Not that long ago, the Montana State Library, in charge of making state documents available to the public, circulated just a few hundred publications outside its walls each year.
Now, in just the past three months, the library has circulated some 18,000 digital documents, and what’s available is vast: state agency reports going back years, and data-rich natural resource and geographic information resources covering everything form moisture levels to property ownership to oil and gas leases.
Jennie Stapp, the state library director since Jan. 1, is driving that digital train. Just nine years out of graduate school, she figures she’s the youngest state librarian in the nation. She was, most recently, the digital library director and library’s chief information officer. She succeeded Darlene Staffeldt, who had worked at the library for 35 years.
“We maintain collections, we circulate materials, we answer reference requests. We do what is considered traditional library work, but it’s in a very nontraditional form because the majority of our collections are online, in digital format. So we’re making that information available primarily via the Web,” she said. “It’s just amazing to watch.”
Stapp started in library work as an international studies major at Rocky Mountain College, and then joined the Peace Corps with her husband, developing resource centers for women and children in Bolivia.
Now the state library, in the building on Sixth Avenue that also houses Montana Department of Justice offices, is becoming increasing virtual. It has a print collection of about 55,000 items, but that number is shrinking as documents get digitized, with the print copies heading off to the state archives, which are part of the Montana Historical Society.
It’s a long process, subject to the variations of funding. Complete digitization was once expected to be a five-year project, Stapp said. Now, it’s looking to last seven to 10 years, and the library is about four years into the project.
Digitization doesn’t just mean that a document is more easily available. It also lets people find what they’re looking for much more quickly. Traditional card catalogs, whether paper or digital, would typically only give minimal information.
“Until digital, people interested in certain things didn’t even know documents were available,” Stapp said.
Some 15,000 state documents are available on a Web site of the San Francisco-based Digital Archive (www.archive.org), and more are reaching it every day.
“At a remarkably low cost, they will digitize materials that we send to them, and put them online,” Stapp said. “They’re a phenomenal organization to work with.”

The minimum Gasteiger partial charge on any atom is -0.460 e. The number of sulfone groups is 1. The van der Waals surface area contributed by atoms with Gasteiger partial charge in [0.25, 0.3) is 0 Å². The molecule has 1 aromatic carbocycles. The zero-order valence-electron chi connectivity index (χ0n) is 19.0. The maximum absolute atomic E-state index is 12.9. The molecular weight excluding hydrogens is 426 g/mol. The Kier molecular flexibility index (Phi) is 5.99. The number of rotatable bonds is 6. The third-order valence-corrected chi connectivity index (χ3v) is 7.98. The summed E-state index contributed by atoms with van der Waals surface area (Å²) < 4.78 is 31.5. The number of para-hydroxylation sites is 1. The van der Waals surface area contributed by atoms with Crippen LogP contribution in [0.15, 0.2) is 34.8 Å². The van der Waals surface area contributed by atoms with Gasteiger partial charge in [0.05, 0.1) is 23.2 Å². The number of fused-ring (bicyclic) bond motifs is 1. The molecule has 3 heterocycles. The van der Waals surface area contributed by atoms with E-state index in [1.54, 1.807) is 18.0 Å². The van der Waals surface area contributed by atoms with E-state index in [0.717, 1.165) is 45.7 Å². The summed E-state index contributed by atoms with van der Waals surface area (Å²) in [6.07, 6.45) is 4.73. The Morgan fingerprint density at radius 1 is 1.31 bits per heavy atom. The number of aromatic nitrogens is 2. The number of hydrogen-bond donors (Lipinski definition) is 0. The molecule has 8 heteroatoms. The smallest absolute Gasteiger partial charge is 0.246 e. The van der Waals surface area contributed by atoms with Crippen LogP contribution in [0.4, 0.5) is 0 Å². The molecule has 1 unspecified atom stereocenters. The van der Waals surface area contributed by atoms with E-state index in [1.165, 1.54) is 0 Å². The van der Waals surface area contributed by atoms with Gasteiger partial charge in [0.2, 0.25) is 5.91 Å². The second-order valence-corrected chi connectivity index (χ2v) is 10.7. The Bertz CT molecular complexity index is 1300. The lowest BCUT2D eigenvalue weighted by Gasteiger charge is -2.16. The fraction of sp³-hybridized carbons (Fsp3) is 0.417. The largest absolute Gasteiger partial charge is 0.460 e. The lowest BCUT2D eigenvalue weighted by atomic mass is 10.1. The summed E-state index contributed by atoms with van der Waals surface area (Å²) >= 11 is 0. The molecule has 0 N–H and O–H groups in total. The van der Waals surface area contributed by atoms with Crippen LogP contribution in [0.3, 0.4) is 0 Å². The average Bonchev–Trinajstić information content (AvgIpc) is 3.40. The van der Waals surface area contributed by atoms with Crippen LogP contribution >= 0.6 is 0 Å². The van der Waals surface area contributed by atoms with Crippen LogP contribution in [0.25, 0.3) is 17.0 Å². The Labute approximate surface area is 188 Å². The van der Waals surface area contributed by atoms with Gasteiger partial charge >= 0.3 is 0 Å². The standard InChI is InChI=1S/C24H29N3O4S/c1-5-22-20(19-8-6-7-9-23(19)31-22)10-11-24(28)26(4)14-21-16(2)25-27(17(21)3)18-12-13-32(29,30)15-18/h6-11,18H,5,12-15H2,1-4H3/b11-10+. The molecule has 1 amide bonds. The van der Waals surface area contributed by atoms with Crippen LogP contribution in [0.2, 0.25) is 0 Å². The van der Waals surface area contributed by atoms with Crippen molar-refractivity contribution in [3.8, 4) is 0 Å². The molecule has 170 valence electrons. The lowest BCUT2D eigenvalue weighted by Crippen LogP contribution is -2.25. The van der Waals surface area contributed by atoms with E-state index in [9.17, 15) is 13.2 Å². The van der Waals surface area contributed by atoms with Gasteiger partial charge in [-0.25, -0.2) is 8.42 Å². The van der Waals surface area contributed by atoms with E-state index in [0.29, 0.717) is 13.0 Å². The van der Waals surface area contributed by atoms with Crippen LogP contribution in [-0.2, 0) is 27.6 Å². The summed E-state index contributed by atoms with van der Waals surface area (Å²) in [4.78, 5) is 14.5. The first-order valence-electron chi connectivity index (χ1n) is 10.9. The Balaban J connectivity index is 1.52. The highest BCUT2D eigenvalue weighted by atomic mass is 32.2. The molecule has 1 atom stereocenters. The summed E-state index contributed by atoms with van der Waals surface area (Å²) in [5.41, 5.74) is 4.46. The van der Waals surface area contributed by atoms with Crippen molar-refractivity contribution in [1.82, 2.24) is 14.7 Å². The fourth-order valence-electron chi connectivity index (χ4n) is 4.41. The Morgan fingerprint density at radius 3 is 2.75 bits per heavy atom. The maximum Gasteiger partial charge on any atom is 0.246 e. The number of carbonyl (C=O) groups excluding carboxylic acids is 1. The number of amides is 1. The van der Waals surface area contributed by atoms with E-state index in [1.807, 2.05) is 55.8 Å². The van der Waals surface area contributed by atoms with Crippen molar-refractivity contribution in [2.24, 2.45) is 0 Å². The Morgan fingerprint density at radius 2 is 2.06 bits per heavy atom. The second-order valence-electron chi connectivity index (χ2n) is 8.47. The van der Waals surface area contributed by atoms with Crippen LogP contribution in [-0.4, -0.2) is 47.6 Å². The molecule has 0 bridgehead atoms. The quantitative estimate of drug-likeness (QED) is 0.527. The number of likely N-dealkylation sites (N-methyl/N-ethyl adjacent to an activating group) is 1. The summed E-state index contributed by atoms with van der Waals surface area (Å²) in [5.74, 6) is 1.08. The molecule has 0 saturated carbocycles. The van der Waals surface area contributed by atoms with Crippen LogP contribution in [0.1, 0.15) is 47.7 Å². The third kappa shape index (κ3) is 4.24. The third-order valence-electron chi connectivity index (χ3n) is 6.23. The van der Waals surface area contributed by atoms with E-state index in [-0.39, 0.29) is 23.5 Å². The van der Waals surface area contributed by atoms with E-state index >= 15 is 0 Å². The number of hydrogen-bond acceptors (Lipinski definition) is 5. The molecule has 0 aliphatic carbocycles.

Digital Archive also operates the Wayback Machine, which since 1996 has captured information from Web sites around the world, sometimes with a varying frequency. To help the machine capture the ongoing flow of Montana government materials on its various websites, the library participates in a program called Archive-It, defining how often the machine should crawl the government sites — weekly, monthly or whenever. That information now resides on the Internet Archive’s servers, helping fulfill the library’s mandate to make state information — print or online — accessible to all who seek it.
The library also reaches within Montana, trying to better connect and empower the 82 independent local libraries across the state.
That means developing the Library2Go program, which helps patrons borrow digital materials like e-books. More than 60 libraries statewide are participating.
Local libraries also have a wealth of unique local information — photos, documents and meeting minutes — that are not yet accessible elsewhere. The state library is trying to help those libraries get the training, hardware and software they need to make it accessible digitally in the Internet. And that means a need for proper Internet bandwidth, Stapp said.
And there’s the Montana Memory Project, which the library conducts along with the Montana Historical Society, making available software and scanner/laptop combinations to lend to local libraries to digitize their own materials.
The project already has some 300,000 digital items, and some libraries are also seeking additional unique materials, such as family photos, from their local patrons.
In her office, Stapp has a clock made of an old disc — one of the CDs containing library catalogs that as late as about 2000 libraries would send to one another to help patrons find materials, available through the traditional inter-library loan before the days of data-rich online transfer.